Islanders won’t feel the impact of reduced softwood lumber duties any time soon, because the US Commerce department’s preliminary decision-made last week- won’t come into affect until Dec. 7.
“We continue to pay duties at the current rate of about 30-percent until a final ruling,” says Weyerhaeuser’s Sarah Goodman from Vancouver.
“Canada can be encouraged by this, but Weyerhaeuser is looking for a long term negotiated settlement,” Ms Goodman says. “This is the fourth time Canada and the US have disputed softwood lumber tariffs. We don’t think it will be solved by litigation.”
The US imposed a 27-percent tariff on Canadian softwood lumber in May 2002. Last week’s Commerce department ruling would reduce the tariff to 13-percent.
Several trade bodies are looking at the softwood lumber dispute between Canada and the US. The World Trade Organization, North American Free Trade Agreement and International Trade Commission rule on economic and trade disputes.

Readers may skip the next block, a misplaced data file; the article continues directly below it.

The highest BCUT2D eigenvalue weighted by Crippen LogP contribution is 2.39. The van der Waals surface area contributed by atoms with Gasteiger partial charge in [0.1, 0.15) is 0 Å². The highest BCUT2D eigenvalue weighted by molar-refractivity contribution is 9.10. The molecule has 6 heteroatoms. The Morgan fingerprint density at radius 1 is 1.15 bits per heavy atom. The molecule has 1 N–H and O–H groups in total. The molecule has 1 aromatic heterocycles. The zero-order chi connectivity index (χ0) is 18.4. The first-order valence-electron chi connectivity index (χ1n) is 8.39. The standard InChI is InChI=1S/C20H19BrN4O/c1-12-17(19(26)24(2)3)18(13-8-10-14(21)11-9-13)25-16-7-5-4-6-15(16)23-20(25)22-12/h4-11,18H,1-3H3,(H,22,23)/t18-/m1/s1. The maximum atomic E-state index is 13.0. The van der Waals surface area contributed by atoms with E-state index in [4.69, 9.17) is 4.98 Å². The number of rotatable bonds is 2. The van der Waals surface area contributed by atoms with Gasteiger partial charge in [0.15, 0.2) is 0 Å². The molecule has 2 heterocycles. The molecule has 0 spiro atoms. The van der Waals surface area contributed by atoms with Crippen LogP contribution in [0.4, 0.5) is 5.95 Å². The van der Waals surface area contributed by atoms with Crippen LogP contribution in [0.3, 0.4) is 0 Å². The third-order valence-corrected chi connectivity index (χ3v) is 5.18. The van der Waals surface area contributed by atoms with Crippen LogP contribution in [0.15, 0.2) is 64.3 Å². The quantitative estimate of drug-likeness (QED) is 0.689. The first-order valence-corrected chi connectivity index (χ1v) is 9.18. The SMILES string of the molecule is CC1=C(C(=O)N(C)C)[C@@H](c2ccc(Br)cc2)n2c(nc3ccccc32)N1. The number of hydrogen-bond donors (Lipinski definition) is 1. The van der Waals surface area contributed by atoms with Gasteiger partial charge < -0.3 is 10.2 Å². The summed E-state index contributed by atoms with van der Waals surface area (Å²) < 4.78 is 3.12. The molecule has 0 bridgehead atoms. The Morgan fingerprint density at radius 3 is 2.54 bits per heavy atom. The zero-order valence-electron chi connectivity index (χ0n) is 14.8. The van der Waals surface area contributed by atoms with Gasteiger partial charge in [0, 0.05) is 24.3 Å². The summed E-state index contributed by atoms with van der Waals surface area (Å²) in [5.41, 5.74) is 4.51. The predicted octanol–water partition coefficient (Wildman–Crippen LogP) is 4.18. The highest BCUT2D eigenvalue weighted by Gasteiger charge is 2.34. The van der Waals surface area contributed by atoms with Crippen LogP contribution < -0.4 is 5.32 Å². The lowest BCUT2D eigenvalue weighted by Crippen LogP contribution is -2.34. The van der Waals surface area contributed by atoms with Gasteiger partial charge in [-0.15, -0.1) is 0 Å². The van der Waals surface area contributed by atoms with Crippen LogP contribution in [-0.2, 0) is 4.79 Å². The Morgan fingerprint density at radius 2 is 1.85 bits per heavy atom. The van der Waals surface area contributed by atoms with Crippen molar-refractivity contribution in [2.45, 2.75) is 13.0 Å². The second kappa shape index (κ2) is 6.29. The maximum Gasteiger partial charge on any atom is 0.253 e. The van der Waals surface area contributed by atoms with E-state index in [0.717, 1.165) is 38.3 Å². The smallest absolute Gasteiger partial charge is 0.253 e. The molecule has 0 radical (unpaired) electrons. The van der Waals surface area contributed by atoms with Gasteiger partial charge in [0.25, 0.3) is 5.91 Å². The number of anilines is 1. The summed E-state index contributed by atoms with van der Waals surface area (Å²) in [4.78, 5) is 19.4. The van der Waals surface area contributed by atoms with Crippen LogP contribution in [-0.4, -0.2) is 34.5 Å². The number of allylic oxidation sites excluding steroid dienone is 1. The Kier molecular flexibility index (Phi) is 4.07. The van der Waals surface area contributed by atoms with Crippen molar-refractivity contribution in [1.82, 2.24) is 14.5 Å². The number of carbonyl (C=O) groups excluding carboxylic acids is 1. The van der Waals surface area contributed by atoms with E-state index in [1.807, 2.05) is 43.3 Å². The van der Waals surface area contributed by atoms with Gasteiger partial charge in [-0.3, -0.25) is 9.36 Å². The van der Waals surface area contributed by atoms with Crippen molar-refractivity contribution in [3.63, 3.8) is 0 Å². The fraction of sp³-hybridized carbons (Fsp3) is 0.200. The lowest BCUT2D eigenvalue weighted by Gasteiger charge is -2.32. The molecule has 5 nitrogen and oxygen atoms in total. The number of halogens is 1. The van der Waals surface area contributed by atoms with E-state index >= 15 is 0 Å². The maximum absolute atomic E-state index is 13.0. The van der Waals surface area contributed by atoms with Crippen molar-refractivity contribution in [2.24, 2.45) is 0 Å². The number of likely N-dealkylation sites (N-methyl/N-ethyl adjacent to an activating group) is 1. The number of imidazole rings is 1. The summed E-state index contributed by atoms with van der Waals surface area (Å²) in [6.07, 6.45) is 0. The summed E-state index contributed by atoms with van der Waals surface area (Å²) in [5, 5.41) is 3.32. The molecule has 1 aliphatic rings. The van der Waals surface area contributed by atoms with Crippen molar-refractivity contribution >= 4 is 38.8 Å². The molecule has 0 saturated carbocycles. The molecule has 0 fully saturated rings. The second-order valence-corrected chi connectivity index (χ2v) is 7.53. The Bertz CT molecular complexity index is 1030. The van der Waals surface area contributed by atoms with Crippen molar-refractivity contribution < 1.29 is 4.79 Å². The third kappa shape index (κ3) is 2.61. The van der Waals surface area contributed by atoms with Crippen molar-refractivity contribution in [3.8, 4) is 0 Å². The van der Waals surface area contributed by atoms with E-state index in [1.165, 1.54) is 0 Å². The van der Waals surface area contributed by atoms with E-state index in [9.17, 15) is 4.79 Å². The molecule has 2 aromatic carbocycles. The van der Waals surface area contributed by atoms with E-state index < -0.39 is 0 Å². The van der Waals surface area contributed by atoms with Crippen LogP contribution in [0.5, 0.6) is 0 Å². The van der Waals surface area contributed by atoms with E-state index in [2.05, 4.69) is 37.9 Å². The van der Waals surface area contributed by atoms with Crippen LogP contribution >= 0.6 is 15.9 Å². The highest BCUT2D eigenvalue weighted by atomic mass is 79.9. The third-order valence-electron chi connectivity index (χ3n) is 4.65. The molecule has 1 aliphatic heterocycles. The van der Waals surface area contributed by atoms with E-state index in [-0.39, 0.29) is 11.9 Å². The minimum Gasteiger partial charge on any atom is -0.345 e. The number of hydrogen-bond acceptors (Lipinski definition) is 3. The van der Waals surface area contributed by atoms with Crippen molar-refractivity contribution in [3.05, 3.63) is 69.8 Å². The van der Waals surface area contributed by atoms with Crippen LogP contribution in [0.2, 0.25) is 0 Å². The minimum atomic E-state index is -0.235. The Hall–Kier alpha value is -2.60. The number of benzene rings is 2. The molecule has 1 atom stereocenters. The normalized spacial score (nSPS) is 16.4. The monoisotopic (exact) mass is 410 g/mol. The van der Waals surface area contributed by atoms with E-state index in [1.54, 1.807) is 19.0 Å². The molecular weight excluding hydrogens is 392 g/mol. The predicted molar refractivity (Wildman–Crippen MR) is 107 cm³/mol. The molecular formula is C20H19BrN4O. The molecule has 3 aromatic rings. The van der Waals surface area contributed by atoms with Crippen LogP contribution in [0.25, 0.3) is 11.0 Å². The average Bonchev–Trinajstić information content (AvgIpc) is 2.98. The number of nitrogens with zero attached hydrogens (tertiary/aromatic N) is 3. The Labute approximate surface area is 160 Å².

In the mean time, the duty remains unchanged. “Our operations will continue to face duties of close to 30-percent,” Ms Goodman says. “We continue to live with uncertainty and added costs. However, things have improved over the last little while due to other factors.”
One thing that has made a difference for the lumber companies is the provincial stumpage charges that came into effect in March. “Things have improved since March,” Ms Goodman says.
Canada is subject to duties that other foreign producers don’t have to pay, says Ms Goodman, which leaves Canadian producers at a disadvantage.
It’s hard to say what direct impact a reduced duty would have on lumber producers in BC, says Ms Goodman, but the current duty certainly doesn’t help.
Companies in the US have until Dec. 7 to appeal the US Commerce department’s ruling.
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